Altitude Sports host and must-follow tweeter Vic Lombardi is known for speaking his mind. But he sets a new honesty standard for himself and humanity as a whole when, during this interview, he casually confesses, "Right now, as I'm talking to you, I have the urge to pee my pants."
The reason behind this need for relief has nothing to do with downing too many brews in too short a period of time. One month ago today, on February 27, Lombardi underwent surgery for prostate cancer — a private matter that he chose to share publicly as a way of raising awareness about the disease in general, as well as to encourage men to be tested for the malady before they reach senior status, since it can strike younger dudes, too (Lombardi is 49).
But post-hospitalization, he has taken his truth-telling to a new level. He's created a video that he describes as a "cancer diary" that goes into detail about his experiences, down to frankly discussing the incontinence that patients routinely deal with after such a procedure.
The video is accessible below, and as you can see, the lead image is a pair of Huggies.
Lombardi's operation appears to have been successful, though he notes that "there's no such thing as curable with the aggressive kind of cancer I had. I know that term 'cured' is thrown around a lot. But even if everything comes back at zero on my next test, I'm still in the high-risk group for having a recurrence."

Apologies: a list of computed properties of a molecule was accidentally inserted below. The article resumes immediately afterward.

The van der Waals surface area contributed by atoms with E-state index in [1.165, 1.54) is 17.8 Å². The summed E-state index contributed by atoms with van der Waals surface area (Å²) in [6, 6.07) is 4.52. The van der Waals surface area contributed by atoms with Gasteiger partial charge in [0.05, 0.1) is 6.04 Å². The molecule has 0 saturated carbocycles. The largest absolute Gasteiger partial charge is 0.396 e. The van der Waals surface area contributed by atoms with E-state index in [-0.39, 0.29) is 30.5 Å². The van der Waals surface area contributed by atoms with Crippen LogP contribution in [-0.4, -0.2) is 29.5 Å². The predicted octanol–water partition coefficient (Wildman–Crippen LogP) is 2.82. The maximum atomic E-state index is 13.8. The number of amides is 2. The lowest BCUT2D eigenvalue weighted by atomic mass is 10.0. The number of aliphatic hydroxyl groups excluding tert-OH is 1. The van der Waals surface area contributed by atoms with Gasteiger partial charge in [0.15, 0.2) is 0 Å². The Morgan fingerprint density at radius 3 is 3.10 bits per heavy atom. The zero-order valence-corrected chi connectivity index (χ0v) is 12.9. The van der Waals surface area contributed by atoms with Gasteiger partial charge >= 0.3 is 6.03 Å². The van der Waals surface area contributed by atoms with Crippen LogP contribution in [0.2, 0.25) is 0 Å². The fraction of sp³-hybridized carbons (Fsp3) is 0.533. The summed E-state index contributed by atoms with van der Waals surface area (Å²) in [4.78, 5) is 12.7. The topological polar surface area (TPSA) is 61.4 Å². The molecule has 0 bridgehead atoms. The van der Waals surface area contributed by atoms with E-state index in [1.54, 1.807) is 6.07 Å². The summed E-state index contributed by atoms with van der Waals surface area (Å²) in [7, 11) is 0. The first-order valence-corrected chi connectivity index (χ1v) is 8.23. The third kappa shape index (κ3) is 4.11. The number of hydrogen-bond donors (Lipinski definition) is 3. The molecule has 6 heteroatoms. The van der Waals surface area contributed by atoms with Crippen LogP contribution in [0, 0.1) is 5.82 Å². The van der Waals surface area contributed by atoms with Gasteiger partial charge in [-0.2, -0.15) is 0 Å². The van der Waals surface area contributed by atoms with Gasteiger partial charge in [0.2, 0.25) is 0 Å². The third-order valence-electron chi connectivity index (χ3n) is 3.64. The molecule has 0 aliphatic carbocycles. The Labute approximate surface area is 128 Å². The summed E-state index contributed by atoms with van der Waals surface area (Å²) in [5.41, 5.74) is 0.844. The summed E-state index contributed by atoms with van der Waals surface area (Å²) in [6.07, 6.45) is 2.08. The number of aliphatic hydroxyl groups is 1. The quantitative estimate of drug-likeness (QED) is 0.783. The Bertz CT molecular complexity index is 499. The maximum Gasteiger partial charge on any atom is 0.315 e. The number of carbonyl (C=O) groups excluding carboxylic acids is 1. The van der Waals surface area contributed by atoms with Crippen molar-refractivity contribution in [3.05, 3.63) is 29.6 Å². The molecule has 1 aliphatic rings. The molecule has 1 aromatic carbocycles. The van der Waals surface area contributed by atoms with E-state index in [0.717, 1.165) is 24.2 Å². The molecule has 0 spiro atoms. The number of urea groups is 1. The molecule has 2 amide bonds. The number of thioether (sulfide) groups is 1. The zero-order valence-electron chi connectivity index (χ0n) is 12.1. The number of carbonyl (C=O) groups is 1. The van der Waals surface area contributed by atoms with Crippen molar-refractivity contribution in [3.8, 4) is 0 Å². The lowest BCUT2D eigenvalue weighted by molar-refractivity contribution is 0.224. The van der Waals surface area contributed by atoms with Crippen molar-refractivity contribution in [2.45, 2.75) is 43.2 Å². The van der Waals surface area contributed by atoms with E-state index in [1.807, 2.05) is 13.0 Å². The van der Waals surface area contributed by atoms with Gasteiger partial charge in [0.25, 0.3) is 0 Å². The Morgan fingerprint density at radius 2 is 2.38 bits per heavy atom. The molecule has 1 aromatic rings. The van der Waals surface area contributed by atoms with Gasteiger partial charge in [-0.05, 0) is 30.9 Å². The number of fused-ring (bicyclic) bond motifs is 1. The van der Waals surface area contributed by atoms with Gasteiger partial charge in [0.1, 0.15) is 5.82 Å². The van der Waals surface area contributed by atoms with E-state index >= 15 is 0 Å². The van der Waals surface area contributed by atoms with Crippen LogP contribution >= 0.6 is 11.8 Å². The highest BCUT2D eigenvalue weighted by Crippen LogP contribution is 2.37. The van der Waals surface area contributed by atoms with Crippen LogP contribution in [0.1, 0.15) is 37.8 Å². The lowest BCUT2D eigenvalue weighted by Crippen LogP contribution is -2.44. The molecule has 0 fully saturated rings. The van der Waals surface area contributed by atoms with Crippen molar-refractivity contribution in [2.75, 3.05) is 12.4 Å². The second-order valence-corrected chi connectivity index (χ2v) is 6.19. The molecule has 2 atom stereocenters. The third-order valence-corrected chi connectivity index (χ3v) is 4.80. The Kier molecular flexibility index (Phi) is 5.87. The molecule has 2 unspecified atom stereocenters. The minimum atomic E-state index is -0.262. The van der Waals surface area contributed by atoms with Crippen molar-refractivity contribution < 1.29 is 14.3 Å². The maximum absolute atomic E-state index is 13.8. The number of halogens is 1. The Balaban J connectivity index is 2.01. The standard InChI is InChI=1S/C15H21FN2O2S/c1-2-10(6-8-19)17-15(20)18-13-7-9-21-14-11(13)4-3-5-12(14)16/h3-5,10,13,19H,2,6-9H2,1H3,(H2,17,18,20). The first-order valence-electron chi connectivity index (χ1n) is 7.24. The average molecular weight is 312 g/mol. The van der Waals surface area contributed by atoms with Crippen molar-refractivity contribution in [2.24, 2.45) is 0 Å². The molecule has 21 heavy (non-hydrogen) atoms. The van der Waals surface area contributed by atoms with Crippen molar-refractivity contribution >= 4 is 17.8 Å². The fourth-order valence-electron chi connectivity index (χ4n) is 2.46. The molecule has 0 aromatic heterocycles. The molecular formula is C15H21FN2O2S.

Not that he's letting this prospect stop him from living his life. He was supposed to be out of commission until about now, but he was back on 92.5 FM Altitude Sports Radio only a couple of weeks or so after his release. This was possible because he has a broadcasting setup in his home. "I couldn't do it from the studio at that point," he reveals. "I wasn't secure enough yet."
Then, on Sunday, March 24, he made his first appearance on Altitude TV since the surgery, working pre-game and post-game coverage for the Denver Nuggets' blowout loss to the Indiana Pacers, and he was courtside last night for a nail-biting Nugs win over the Detroit Pistons. Thus far, fatigue hasn't been a problem. In his words, "Outside of the constant urge to urinate, it's great."
In the interim, Lombardi documented each step in the process he underwent after making an unexpected discovery.
"Because people knew about my case, I heard from at least thirty guys who went through this, and I was so blessed that they gave me such an education," he allows. "But I also went on the Internet before the surgery and found out that nobody had really done a how-to or a what-to-expect video. So I decided to do it."
Using his iPhone, he continues, "I recorded everything: walking into the hospital, waiting for the doctors and nurses to come get you, going under, waking up, walking that night for the first time afterward, all the injections of the pain medications and antibiotics you're supposed to take, convalescence, dealing with a catheter. I showed everything, because I wanted guys to understand everything that goes into this — the good and the bad."
Here's the clip:
When it came to the video, only one thing was off the table: censorship.